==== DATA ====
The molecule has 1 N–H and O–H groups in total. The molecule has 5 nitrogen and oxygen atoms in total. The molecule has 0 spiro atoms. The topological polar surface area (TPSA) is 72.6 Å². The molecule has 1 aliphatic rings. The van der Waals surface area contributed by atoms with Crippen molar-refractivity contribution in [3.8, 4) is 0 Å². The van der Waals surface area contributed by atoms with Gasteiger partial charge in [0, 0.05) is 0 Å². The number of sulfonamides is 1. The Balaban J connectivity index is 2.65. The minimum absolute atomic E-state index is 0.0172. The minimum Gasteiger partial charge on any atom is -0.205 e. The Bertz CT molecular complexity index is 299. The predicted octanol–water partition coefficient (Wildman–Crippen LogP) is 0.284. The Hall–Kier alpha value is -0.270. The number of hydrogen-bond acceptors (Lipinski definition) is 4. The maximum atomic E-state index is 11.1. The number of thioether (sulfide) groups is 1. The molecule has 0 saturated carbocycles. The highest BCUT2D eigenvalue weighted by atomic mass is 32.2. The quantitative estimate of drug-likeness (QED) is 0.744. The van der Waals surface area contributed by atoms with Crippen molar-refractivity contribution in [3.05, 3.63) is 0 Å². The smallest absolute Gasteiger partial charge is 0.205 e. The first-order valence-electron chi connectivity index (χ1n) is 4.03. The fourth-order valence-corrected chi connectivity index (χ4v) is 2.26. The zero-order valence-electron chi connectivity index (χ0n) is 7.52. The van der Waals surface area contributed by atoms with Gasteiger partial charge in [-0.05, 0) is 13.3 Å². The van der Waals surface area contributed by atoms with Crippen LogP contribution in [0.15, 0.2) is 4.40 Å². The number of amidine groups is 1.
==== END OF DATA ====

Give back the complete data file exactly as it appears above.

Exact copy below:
The molecule has 1 N–H and O–H groups in total. The molecule has 5 nitrogen and oxygen atoms in total. The molecule has 0 spiro atoms. The topological polar surface area (TPSA) is 72.6 Å². The molecule has 1 aliphatic rings. The van der Waals surface area contributed by atoms with Crippen molar-refractivity contribution in [3.8, 4) is 0 Å². The van der Waals surface area contributed by atoms with Gasteiger partial charge in [0, 0.05) is 0 Å². The number of sulfonamides is 1. The Balaban J connectivity index is 2.65. The minimum absolute atomic E-state index is 0.0172. The minimum Gasteiger partial charge on any atom is -0.205 e. The Bertz CT molecular complexity index is 299. The predicted octanol–water partition coefficient (Wildman–Crippen LogP) is 0.284. The Hall–Kier alpha value is -0.270. The number of hydrogen-bond acceptors (Lipinski definition) is 4. The maximum atomic E-state index is 11.1. The number of thioether (sulfide) groups is 1. The molecule has 0 saturated carbocycles. The highest BCUT2D eigenvalue weighted by atomic mass is 32.2. The quantitative estimate of drug-likeness (QED) is 0.744. The van der Waals surface area contributed by atoms with Crippen molar-refractivity contribution in [3.05, 3.63) is 0 Å². The smallest absolute Gasteiger partial charge is 0.205 e. The first-order valence-electron chi connectivity index (χ1n) is 4.03. The fourth-order valence-corrected chi connectivity index (χ4v) is 2.26. The zero-order valence-electron chi connectivity index (χ0n) is 7.52. The van der Waals surface area contributed by atoms with Gasteiger partial charge in [-0.05, 0) is 13.3 Å². The van der Waals surface area contributed by atoms with Crippen LogP contribution in [0.15, 0.2) is 4.40 Å². The number of amidine groups is 1.